There’s nothing here that’s terribly surprising, but on some level I do find the evolution of the Malaysia Airlines A380 to be interesting and odd.
Malaysia Airlines has obviously had a very rough ride the past several years, following their loss of two 777s just weeks apart. The airline was already struggling before, and those accidents exacerbated their problems.
Since then we’ve seen the airline have an inconsistent strategy, to put it mildly, as they went through several CEOs, all with different philosophies.
The airline finally seems to have a bit more of a strategy at the moment, so that’s great.
Over the past year Malaysia Airlines has taken delivery of six Airbus A350 aircraft. These were intended to replace their six Airbus A380 aircraft, which just offered too much capacity for the airline.
But it also seems like their A380 strategy changed even more often than their CEO appointments.
Initially Malaysia Airlines was hoping to sell their A380s, though due to the lack of interest they had to shelve plans for that. Then their plan was to use their six A380s to create a sister business, where they’d wet lease A380s to other carriers on a short term basis, and possibly also use A380s for some Hajj and Umrah charters.
Then as of late last year, Malaysia Airlines’ plan was to keep all six A380s in their fleet, and use them to add seasonal capacity to various destinations. At the moment they’re flying A380s to London, Sydney, and Tokyo.
I’m still not sure I get their strategy, given that they often seem to put A380s on routes with just several weeks notice. If the problem with the A380 is that it offers too much capacity, you’d think they’d want to plan it way in advance, so they could actually try to sell all the seats best they can.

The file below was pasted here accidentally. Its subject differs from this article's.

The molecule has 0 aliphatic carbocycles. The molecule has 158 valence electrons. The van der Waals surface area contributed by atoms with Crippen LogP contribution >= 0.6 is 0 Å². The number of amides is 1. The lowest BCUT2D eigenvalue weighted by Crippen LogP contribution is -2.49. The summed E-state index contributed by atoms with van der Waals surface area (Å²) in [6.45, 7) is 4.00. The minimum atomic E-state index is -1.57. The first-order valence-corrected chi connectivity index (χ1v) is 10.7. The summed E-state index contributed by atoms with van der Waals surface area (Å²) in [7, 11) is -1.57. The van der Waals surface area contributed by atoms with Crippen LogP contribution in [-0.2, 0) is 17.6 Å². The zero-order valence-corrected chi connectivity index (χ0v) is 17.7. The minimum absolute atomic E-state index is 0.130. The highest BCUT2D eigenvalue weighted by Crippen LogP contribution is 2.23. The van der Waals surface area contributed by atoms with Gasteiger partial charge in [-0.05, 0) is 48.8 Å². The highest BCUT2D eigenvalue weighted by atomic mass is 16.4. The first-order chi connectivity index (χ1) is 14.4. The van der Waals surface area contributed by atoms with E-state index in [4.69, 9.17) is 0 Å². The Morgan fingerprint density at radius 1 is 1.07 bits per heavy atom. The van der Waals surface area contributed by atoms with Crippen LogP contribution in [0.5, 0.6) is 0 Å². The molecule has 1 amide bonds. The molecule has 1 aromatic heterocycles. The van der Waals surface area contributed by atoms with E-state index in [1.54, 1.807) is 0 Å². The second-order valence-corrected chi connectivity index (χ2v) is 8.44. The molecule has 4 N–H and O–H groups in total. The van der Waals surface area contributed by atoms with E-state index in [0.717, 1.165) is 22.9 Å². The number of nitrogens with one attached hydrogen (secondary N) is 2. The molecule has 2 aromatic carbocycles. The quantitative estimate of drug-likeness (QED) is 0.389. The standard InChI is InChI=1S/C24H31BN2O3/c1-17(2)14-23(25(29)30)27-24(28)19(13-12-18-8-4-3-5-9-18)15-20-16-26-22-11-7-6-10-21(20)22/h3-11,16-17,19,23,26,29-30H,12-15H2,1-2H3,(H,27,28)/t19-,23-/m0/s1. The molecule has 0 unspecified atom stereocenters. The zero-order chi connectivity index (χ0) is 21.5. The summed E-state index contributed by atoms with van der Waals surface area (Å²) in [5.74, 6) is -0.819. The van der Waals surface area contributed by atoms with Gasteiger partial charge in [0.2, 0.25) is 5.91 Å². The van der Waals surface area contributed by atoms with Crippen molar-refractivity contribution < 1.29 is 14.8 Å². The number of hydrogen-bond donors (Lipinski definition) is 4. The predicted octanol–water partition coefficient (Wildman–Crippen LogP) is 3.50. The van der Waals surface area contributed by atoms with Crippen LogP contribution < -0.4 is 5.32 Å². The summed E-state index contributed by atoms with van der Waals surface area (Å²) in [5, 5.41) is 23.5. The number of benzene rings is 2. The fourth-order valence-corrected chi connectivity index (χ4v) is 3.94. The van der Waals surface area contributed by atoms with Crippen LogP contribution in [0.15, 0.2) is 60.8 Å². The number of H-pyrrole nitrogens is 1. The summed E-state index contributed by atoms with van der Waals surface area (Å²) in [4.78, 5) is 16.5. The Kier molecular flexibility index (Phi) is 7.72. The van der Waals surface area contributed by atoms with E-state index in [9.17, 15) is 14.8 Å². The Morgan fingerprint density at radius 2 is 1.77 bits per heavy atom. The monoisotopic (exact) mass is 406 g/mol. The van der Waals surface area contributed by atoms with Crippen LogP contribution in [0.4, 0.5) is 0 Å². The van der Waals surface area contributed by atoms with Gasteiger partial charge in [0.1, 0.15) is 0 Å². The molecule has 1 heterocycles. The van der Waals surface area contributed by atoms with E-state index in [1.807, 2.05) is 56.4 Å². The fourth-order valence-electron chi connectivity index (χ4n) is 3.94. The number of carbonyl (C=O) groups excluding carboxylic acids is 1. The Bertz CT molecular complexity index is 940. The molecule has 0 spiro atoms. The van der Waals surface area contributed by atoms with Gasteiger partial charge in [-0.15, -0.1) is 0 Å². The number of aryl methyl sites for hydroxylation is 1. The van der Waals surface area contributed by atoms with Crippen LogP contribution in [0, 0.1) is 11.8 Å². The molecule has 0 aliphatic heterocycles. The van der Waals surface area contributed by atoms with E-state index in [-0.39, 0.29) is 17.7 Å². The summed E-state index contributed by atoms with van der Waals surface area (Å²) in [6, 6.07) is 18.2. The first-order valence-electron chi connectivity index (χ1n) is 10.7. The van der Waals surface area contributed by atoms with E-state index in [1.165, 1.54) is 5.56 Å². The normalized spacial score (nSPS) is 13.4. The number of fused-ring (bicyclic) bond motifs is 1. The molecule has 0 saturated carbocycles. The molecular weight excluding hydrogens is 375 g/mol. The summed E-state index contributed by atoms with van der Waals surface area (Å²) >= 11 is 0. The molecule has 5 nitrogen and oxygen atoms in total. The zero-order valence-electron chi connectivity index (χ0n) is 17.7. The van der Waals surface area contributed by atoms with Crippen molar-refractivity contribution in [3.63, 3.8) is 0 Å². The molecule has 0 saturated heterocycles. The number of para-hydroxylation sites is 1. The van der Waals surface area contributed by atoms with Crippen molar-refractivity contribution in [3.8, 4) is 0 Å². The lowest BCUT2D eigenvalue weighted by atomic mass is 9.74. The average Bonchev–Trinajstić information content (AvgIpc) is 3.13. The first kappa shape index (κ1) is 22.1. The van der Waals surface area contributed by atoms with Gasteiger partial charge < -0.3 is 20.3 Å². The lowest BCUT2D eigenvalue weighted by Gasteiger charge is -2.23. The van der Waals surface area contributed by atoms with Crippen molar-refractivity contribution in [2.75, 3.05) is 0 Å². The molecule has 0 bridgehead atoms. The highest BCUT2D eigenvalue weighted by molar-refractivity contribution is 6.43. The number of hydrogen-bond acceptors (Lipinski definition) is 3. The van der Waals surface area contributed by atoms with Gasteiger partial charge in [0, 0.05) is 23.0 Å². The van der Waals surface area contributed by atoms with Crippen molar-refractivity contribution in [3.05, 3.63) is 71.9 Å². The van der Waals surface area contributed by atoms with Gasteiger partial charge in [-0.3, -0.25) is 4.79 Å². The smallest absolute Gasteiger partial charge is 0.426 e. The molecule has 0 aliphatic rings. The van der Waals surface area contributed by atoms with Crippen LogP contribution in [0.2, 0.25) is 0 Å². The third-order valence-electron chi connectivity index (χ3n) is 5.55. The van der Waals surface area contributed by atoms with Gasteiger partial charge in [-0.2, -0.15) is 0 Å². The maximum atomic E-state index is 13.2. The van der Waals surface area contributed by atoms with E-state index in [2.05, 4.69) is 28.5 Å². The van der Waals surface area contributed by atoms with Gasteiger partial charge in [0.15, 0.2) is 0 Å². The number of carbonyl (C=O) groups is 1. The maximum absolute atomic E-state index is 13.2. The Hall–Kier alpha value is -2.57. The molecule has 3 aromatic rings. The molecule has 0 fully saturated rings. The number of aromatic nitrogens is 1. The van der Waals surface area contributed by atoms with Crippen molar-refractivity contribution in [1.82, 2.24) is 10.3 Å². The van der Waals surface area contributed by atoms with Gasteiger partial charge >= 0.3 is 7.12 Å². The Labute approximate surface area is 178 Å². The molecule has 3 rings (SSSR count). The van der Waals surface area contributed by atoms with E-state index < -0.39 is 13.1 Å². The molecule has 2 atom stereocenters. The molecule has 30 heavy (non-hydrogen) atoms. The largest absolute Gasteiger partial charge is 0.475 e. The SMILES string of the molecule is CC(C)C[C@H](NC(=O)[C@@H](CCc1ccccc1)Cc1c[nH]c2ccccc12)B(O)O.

After all, the A350 has 286 seats, which is a significant difference from the 494 seats they have on the A380s.
As noted by @airlineroute, Malaysia Airlines has just revealed their next A380 destination. Malaysia Airlines will begin flying the A380 daily between Kuala Lumpur and Jeddah as of October 28, 2018.
That ~4,300 mile flight will operate with the following schedule:
MH150 Kuala Lumpur to Jeddah departing 3:00PM arriving 7:00PM
MH151 Jeddah to Kuala Lumpur departing 10:00PM arriving 12:00PM (+1 day)
The route is typically flown by a 287 seat Airbus A330, so that represents a significant capacity increase. What makes this even more interesting is that Malaysia Airlines has operated occasional charters to Jeddah with the A380, but now they’re just going to operate their daily service with the plane.
So yeah, I think Malaysia Airlines’ A380 strategy has now come full circle — first they were going to sell the A380s, then they were going to use them to create a separate business for Hajj and Umrah flights, and now they’ll just operate them to Saudi Arabia as part of their main airline, but presumably primarily with the motivation of transporting visitors on their pilgrimage.
I’ll be curious to see what their A380 strategy looks like in a couple of years…